Thu. Jan 20th, 2022


Warner Music acquired David Bowie’s songbook for about $ 250 million, the latest mega-transaction in a music copyright frenzy that attracted billions of dollars from investors.

The acquisition extends beyond the publishing rights of Bowie’s 26 studio albums over his six-decade career, including songs such as “Life on Mars?” and ‘Let’s dance’.

The deal is a coup for Warner, as the traditional music companies have to compete with private equity giants and specialist investors aimed at devouring music copyrights.

Financial terms have not been released, but Warner has paid about $ 250 million for the catalog, according to people familiar with the matter. The Financial Times reported in November the companies were in talks.

“We are really pleased that David Bowie’s music collection will now be in the capable hands of Warner Chappell Music Publishing,” said Allen Grubman, the attorney representing the David Bowie estate. Bowie died in 2016 and left his estate to his second wife Iman and two children.

In recent years, legendary musicians such as Bruce Springsteen, Stevie Nicks and Bob Dylan have sold their songwriting catalogs for nine-figure amounts and palmed into the booming value of their work while the music industry is undergoing a renaissance. Springsteen agreed last month to sell its catalog to Sony Music for a reported $ 550 million.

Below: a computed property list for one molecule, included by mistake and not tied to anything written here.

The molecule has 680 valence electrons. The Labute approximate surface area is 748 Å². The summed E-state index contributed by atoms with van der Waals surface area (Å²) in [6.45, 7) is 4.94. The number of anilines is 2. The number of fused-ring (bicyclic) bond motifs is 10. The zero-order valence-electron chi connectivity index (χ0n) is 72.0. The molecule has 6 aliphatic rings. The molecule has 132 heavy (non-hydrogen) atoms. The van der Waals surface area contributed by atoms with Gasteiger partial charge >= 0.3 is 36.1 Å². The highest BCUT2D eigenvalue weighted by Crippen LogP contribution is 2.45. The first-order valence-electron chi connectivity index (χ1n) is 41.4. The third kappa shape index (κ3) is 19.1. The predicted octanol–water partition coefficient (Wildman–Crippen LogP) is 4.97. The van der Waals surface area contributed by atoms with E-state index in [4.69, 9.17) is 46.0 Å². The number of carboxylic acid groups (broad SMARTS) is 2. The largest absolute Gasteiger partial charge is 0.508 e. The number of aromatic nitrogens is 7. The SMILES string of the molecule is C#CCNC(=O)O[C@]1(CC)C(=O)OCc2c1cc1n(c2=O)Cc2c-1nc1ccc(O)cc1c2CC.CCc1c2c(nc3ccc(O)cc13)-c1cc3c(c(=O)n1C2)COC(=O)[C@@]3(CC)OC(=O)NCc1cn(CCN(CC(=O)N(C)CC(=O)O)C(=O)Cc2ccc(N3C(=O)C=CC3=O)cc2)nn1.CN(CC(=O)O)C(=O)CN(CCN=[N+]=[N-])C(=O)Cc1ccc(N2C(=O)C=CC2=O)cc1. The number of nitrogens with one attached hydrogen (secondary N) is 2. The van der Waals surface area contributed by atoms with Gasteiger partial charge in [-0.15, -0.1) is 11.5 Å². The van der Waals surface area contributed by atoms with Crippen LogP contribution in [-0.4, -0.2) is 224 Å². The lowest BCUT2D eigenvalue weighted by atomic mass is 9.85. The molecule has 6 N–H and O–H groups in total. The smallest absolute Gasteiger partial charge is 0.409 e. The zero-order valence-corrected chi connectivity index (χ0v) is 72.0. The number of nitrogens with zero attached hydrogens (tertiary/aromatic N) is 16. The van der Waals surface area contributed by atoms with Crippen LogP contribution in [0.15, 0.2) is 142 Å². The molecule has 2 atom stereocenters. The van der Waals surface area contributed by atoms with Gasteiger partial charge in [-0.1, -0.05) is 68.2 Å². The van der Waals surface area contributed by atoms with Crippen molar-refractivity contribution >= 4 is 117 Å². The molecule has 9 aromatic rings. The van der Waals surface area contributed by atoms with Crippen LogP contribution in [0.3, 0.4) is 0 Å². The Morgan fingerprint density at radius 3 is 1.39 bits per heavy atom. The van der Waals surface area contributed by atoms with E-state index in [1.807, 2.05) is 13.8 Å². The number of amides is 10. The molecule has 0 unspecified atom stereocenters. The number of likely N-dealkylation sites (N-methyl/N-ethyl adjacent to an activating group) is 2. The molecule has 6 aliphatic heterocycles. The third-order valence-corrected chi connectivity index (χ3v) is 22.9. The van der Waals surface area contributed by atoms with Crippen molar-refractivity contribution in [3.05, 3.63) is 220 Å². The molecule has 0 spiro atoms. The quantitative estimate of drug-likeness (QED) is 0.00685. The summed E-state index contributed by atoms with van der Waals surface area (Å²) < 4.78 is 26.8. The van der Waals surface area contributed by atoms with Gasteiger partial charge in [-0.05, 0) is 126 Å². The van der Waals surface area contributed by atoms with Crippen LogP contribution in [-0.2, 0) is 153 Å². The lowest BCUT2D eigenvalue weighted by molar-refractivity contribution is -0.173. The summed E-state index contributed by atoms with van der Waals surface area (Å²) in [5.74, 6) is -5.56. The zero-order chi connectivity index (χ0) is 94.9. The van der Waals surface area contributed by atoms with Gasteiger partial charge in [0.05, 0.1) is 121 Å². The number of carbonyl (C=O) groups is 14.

These catalogs generate revenue for decades as songs continue to be streamed, played on the radio or used in movies and commercials.

KKR and Blackstone have pledged billions of dollars to buy music rights, and regard them as credit-like assets that offer a predictable return in a low interest rate environment.

Songs have two copyrights – one for songwriting and one for actual recording, or master copy. Both of these copyrights have risen in value as streaming revived the industry after a decade-long collapse due to piracy.

Bowie’s estate entered into a long-term license agreement with Warner Music last year for its recorded music catalog.

Warner, the record company behind Dua Lipa and Cardi B, raised $ 535 million in debt in December to support acquisitions.

For large music groups like Warner, owning large catalogs helps them justify their value – Warner’s market capitalization stands at $ 22 billion – and leverages streaming services and social media companies that want to use or license their music.

Guy Moot, CEO of Warner Chappell, the company’s publishing division, said: “We look forward to taking care of [Bowie’s] an unparalleled series of songs with passion and care as we strive to build on the legacy of this most extraordinary human being. ”



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